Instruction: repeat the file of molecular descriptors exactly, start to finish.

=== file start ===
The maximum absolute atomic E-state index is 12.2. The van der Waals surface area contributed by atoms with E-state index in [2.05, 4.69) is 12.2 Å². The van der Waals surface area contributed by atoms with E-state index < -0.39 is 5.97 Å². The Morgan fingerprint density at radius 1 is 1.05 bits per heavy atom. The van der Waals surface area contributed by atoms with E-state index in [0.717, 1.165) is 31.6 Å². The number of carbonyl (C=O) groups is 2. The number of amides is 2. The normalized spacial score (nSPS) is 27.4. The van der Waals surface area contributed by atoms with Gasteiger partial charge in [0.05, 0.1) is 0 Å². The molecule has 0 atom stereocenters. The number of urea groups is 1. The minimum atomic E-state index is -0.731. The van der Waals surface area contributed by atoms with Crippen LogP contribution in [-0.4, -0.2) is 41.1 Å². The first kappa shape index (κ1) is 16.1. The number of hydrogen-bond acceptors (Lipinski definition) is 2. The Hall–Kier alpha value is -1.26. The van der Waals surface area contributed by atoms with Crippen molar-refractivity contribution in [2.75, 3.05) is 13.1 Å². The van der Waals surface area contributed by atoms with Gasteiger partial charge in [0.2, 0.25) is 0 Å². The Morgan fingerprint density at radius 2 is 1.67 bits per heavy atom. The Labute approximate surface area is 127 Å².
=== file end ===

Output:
The maximum absolute atomic E-state index is 12.2. The van der Waals surface area contributed by atoms with E-state index in [2.05, 4.69) is 12.2 Å². The van der Waals surface area contributed by atoms with E-state index < -0.39 is 5.97 Å². The Morgan fingerprint density at radius 1 is 1.05 bits per heavy atom. The van der Waals surface area contributed by atoms with E-state index in [0.717, 1.165) is 31.6 Å². The number of carbonyl (C=O) groups is 2. The number of amides is 2. The normalized spacial score (nSPS) is 27.4. The van der Waals surface area contributed by atoms with Gasteiger partial charge in [0.05, 0.1) is 0 Å². The molecule has 0 atom stereocenters. The number of urea groups is 1. The minimum atomic E-state index is -0.731. The van der Waals surface area contributed by atoms with Crippen LogP contribution in [-0.4, -0.2) is 41.1 Å². The first kappa shape index (κ1) is 16.1. The number of hydrogen-bond acceptors (Lipinski definition) is 2. The Hall–Kier alpha value is -1.26. The van der Waals surface area contributed by atoms with Crippen molar-refractivity contribution in [2.75, 3.05) is 13.1 Å². The van der Waals surface area contributed by atoms with Gasteiger partial charge in [0.2, 0.25) is 0 Å². The Morgan fingerprint density at radius 2 is 1.67 bits per heavy atom. The Labute approximate surface area is 127 Å².